As a practicing veterinarian and vet blogger, I get this question in some form or another almost daily. Here’s one version:
“Why are my cats always mad at me when we come back from vacation? Since we retired we travel about one week a month, which is why I got two littermates. This way they could entertain each other while I’m gone. Unfortunately, they still act like angry cats and urinate on our things while we’re away. Our veterinarian says they’re stressed, but I promise you these cats have zero stress in their lives. Please help. My husband is ready to toss them outside!”
It’s a common lament. Help or else my cats’ indoor privileges will be terminated! And that’s not a great option for cats who are truly stressed, not “angry,” per se. Here’s a typical response.
Cats are special creatures who can be highly sensitive to changes in lifestyle or schedule. Anyone who’s kept more than three cats at a time knows this well, as their level of sensitivity to all kinds of changes rises with even the simplest of territorial disputes. And urine is perhaps the most obvious sign of environmental sensitivity.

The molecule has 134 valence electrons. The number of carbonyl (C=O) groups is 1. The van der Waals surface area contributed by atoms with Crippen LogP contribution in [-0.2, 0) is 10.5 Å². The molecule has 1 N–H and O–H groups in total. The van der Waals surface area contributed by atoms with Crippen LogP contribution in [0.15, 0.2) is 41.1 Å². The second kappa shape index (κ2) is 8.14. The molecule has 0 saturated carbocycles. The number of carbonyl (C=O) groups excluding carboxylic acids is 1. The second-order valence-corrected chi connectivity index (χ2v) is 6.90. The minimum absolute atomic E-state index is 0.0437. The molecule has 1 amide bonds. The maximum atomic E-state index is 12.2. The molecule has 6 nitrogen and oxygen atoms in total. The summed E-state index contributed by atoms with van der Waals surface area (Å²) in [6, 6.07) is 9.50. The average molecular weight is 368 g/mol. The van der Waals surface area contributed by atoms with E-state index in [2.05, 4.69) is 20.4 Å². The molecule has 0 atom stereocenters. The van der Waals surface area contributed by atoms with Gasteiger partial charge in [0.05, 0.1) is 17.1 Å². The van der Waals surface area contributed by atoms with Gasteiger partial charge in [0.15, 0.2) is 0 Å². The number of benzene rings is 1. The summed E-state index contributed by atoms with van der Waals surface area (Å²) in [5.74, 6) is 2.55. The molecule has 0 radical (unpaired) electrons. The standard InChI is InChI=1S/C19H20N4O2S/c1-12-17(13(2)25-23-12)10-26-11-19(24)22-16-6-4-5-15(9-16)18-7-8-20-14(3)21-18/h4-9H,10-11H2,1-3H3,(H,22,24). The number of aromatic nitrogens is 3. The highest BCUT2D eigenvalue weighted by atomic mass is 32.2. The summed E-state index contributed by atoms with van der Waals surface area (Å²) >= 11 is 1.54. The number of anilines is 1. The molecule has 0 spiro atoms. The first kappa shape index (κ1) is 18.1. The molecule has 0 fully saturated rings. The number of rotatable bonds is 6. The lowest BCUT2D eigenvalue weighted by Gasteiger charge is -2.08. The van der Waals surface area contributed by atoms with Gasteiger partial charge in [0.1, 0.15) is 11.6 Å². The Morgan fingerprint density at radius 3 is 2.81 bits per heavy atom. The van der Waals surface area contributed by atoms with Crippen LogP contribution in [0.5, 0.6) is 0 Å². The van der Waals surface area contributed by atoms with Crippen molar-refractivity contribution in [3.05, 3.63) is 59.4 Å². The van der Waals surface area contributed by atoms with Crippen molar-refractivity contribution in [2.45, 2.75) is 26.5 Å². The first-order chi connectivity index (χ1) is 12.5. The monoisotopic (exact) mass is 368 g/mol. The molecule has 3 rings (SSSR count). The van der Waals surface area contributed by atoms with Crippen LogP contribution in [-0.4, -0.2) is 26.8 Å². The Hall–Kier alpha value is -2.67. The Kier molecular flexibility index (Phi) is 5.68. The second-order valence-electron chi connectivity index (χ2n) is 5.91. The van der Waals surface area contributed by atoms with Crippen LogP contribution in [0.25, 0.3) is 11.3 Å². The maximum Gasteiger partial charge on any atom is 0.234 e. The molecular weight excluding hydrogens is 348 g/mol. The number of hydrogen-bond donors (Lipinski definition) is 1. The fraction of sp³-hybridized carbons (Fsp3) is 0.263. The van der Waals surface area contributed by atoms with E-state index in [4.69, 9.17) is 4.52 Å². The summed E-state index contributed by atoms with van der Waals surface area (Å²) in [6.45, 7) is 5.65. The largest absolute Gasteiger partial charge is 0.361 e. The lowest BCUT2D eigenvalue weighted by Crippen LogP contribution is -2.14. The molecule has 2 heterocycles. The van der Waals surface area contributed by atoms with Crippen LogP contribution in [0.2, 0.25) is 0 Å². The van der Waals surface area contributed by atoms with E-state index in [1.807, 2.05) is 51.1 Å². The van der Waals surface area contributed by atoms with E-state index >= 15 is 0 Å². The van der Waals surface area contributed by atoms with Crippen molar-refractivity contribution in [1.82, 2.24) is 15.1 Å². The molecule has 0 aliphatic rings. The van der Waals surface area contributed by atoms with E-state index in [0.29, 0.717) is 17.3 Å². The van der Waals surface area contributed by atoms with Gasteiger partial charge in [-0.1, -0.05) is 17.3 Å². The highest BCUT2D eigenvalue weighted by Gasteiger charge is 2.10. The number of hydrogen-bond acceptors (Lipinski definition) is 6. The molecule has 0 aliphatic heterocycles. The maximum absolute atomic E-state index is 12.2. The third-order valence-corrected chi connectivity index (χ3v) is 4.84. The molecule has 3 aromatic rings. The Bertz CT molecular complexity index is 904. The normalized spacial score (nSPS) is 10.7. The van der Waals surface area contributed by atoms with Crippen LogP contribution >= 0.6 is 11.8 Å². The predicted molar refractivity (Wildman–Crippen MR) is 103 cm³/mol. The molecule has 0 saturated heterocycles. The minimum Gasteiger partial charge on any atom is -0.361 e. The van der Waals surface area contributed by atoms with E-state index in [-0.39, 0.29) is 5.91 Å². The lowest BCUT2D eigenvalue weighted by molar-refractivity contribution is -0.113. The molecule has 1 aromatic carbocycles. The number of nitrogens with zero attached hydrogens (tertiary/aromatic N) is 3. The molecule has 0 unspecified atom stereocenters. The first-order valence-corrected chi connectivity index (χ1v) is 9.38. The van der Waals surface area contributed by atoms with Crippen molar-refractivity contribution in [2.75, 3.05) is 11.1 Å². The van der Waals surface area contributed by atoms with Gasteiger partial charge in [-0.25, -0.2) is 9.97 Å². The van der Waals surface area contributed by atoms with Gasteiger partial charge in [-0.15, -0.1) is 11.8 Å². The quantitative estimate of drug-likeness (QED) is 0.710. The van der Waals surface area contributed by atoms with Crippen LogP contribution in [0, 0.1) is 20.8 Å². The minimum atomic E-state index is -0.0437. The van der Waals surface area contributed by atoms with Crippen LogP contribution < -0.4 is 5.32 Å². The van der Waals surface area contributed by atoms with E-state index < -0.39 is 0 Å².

As to the word “stress:” Though I have no doubt your cats live in the lap of luxury, their inner lives are not as simplistic as you might imagine. Your home is their whole world after all, and your untimely departures probably create ripples in the fabric of their internal universe in ways you cannot imagine. Hence, stress.
In the veterinary sense, the word refers to a state of emotional, mental, or physical tension resulting from uncomfortable environmental circumstances. Though veterinarians hate to use the word “emotional” or “mental” to describe anything about their patients (long story), it’s my experience that cats who behave like yours aren’t angry. Rather, they’re suffering from the emotional and mental strain of separation.
In some cases, the stress of the separation is due directly to the absence of the human. In other cases, it’s related to either the subsequent change in relationship between the other cat(s) in the household or other alterations in how their resources (food, water, litter, etc.) are affected by this change.
For example, they may resent the temporary human that cares for them, the switch in food from wet to dry (a common concession when their humans travel), the reduction in litter scooping, schedule flip-flops, sleeping arrangements, or other changes.
In any case, anytime the delicate balance our sensitive felines enjoy is upset, urine marking can occur. In your case, I urge you to consider the following: a) see your veterinarian to rule out any physical problems related to their urination, b) adhere as faithfully as possible to their normal routines and schedules while you’re away, c) consider leaving them in the care of someone they’ll learn to adore or d) take them with you!